Leonid meteor shower peaks on Nov. 17-18: Observers in dark locations could see up to 50 swift meteors per hour. The meteors will appear to radiate from the constellation of Leo (the Lion), which will be high in the south as morning twilight begins.
Jupiter at opposition on Nov. 3: This is when the giant planet rises at sunset and sets at sunrise, making it the best time to observe with a small telescope. You should be able to see the dark equatorial cloud belts and the ever-changing positions of the four bright Galilean moons.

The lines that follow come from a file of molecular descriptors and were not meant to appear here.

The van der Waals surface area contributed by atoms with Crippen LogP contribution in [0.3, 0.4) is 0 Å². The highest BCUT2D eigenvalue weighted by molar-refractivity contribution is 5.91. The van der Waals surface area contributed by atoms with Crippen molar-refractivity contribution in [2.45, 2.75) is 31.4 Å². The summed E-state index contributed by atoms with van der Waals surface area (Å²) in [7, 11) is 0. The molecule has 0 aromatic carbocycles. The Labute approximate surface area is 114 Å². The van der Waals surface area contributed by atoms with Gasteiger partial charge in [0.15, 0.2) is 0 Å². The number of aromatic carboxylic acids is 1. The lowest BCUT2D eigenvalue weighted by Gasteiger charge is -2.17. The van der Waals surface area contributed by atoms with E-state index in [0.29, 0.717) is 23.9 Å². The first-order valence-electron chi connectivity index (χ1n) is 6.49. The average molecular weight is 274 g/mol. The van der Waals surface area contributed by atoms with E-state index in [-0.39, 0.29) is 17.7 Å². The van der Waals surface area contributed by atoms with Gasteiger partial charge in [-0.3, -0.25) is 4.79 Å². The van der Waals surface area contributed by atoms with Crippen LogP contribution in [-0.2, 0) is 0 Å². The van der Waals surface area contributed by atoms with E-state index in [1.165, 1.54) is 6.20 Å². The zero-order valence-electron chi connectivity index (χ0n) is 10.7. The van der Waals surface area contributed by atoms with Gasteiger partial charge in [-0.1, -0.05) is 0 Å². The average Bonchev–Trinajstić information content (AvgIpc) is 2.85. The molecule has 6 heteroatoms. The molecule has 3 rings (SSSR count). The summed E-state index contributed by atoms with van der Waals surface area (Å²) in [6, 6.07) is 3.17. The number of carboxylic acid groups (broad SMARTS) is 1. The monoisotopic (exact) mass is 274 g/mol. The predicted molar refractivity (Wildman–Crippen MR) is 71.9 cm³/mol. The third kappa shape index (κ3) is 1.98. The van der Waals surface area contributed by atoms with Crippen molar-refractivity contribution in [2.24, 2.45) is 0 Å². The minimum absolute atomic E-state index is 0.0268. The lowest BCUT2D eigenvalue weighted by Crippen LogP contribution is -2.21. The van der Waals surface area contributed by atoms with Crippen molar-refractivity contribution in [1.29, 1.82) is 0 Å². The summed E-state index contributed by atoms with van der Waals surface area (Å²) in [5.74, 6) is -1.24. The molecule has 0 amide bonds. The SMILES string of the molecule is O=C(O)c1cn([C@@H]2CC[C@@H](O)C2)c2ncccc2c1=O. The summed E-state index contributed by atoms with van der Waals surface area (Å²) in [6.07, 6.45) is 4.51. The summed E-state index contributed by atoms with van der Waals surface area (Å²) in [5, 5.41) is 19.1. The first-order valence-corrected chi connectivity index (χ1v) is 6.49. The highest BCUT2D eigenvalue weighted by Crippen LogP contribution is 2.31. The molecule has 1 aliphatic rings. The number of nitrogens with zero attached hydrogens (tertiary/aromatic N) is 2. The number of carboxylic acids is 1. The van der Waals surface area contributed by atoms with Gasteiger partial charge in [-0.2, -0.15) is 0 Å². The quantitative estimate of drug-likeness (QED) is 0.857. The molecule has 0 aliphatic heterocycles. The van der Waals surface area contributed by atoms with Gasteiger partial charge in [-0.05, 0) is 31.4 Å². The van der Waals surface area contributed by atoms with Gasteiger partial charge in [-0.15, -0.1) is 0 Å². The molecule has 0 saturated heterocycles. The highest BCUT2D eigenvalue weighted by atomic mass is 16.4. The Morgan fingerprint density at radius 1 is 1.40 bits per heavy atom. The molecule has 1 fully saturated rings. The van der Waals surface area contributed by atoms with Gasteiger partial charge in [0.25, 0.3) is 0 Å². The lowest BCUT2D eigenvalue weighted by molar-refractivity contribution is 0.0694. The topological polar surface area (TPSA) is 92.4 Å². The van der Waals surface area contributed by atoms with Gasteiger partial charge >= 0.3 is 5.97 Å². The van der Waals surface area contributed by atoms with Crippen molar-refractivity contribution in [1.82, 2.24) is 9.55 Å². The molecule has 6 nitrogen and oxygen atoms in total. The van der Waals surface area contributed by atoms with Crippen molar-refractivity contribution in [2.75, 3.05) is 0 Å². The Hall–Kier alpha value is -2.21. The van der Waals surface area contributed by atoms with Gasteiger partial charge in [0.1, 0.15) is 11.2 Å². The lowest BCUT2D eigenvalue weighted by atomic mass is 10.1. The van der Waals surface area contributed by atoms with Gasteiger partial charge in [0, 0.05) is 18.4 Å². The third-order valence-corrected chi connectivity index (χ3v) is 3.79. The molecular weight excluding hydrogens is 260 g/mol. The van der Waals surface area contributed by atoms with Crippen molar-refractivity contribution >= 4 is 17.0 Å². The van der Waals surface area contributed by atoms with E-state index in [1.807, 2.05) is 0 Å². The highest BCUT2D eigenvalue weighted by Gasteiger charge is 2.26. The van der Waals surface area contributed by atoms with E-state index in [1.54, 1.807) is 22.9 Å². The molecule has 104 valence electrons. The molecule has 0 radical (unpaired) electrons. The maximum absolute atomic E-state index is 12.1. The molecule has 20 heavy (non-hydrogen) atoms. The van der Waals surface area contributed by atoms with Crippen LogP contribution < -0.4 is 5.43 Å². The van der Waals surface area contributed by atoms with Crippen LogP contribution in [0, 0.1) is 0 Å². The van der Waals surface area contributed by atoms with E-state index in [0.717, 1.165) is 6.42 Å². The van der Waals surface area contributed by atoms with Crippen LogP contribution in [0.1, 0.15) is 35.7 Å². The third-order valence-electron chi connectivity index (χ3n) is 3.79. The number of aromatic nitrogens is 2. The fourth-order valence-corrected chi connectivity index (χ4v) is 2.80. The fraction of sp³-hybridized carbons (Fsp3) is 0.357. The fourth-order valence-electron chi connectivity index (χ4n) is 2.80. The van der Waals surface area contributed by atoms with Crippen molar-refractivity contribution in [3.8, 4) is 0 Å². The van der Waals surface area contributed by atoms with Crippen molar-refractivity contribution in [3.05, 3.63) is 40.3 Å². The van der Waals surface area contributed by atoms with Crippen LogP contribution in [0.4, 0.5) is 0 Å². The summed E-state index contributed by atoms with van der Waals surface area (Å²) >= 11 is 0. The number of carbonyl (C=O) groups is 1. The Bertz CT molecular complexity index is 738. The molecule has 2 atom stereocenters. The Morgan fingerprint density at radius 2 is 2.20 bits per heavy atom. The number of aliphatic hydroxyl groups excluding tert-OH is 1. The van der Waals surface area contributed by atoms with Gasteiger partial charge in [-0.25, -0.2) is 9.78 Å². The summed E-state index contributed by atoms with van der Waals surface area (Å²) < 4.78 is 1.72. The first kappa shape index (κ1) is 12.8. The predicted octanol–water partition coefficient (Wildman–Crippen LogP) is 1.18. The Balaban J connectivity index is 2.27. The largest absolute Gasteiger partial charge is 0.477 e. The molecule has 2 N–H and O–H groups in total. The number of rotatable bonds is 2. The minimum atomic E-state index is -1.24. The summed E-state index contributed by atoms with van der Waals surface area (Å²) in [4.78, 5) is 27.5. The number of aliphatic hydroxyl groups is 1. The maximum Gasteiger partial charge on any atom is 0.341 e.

Venus visible in the pre-dawn sky: The dazzling planet will be visible in the east before sunrise throughout November. The moon will have a close conjunction with Venus on the morning of Nov. 9.
Saturn in Aquarius: The ringed planet will be visible in the south after sunset during November. It will be near the dim Water Jar asterism of the constellation of Aquarius the Water Bearer.